A Women’s World: Two of the Main Event’s past “Last Woman Standing” were in action on Day 1a in Tiffany Michelle (17th in the 2008 WSOP) and Maria Ho (38th in the 2007 WSOP). Both Michelle and Ho’s performances brought them notoriety in the poker world and led to their being cast on the hit reality television show The Amazing Race.

Speaking of TV: Ray Romano of Everybody Loves Raymond fame, was playing in his fourth WSOP Main Event and looking to improve on his best finish back in 2008 when he advanced to Day 2.

Scrabble Boots: Erik Seidel told a story about his mother being hustled in a game of Scrabble by a man named “Teddy the Kid” to the tune of $160-$170. Seidel explained: “I was just so enraged at him that he actually came into my home and, you know, hustled my mother that I went and waited for him and we ended up playing backgammon and I beat him out of all the money he had.” He went on to tell a story of how they played for Teddy’s boots and Seidel won. “He had to walk home in the snow in his socks,” Seidel laughed, “I still have that boot too . . . that’s my favorite trophy.”

Checkmate: Jeff Sarwer, a former chess prodigy who won the Under Ten World Championship at the age of eight and then disappeared (his family lived in Europe under aliases), was shown in a hand against Peter Feldman. There was 4,850 in the pot with a board reading {8-Diamonds}{k-Clubs}{6-Hearts}{9-Hearts}{2-Hearts} when Feldman checked and Sarwer bet 2,000, forcing his opponent to fold. Sarwer’s reemergence saw him cash three times at the 2010 WSOP in addition to his first Main Event appearance.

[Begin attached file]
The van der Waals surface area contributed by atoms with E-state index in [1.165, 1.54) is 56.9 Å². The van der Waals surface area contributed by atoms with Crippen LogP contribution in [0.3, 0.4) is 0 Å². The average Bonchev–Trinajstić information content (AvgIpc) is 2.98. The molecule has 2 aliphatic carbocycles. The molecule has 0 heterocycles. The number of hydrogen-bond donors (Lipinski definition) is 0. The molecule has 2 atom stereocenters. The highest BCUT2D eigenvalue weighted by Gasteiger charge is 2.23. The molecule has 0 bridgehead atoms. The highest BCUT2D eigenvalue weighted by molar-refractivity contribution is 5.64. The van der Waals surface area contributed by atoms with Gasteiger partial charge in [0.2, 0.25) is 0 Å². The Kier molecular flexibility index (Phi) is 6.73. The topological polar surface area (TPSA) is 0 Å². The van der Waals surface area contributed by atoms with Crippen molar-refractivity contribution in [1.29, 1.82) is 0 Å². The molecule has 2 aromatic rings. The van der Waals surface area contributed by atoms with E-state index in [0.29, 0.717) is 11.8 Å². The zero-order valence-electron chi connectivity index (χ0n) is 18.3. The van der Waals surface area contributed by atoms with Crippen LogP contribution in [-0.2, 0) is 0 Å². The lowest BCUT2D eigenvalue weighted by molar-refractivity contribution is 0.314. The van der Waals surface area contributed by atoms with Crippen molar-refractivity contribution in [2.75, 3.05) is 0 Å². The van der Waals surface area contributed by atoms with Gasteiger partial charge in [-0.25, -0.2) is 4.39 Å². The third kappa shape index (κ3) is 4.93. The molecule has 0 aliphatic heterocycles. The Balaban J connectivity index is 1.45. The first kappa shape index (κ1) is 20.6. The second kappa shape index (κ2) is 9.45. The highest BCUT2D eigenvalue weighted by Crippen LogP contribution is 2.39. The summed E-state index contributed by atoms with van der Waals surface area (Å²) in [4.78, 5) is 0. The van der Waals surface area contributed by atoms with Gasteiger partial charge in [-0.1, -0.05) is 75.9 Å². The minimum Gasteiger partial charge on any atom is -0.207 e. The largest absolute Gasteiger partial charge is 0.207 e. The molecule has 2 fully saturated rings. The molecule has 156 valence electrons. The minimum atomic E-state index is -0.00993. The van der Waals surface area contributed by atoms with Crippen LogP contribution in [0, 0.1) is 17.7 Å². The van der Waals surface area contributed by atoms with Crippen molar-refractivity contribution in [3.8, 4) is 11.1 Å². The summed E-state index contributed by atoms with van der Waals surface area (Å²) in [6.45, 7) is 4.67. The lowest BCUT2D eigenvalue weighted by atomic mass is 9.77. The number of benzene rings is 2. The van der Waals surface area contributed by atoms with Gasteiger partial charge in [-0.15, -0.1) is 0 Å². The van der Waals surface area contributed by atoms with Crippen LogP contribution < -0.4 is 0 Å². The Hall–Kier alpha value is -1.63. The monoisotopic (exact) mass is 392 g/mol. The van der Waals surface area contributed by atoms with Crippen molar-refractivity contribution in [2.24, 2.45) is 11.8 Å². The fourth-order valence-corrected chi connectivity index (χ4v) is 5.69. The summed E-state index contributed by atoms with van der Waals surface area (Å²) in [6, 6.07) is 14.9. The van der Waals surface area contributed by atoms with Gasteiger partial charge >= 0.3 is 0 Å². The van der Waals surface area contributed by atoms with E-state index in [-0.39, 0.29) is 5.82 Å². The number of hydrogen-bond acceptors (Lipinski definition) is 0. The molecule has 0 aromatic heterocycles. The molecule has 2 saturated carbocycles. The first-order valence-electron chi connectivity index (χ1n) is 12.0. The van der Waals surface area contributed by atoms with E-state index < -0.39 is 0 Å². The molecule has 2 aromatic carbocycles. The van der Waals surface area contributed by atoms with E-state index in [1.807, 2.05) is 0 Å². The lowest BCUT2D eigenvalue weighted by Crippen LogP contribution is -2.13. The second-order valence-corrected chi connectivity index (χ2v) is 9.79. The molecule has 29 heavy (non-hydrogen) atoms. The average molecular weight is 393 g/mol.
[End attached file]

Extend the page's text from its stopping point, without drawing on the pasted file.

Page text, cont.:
Grinding: Michael “The Grinder” Mizrachi, who won the $50,000 Poker Player’s Championship a couple weeks back on ESPN, was in action and bet 6,000 on a board of {8-Clubs}{7-Hearts}{5-Hearts}{7-Diamonds}{9-Spades}. Brendan Reid called and mucked after seeing Mizrachi’s {8-Spades}{8-Diamonds} full house. Mizrachi had an awesome WSOP in 2010, and it appeared his Main Event was following suit.

Cloutier Ousted: T.J. Cloutier solemnly made his exit from the tournament with his hands in his pockets. He walked off the tournament floor to his awaiting scooter, sat in the seat, and made a hasty exit from the Amazon Room in a scene that seemed like it could be its own Hoveround commercial.

Dealer Error: Matusow was on the short stack when the dealer accidently exposed an ace as his first card, which was put into the muck. “If this other one is an ace I vomit and puke right now, that’s all,” Matusow said as he squeezed out the {a-Spades}. Matusow then flipped up the card in disgust and said, “Can a human being really, truly run worse than that?”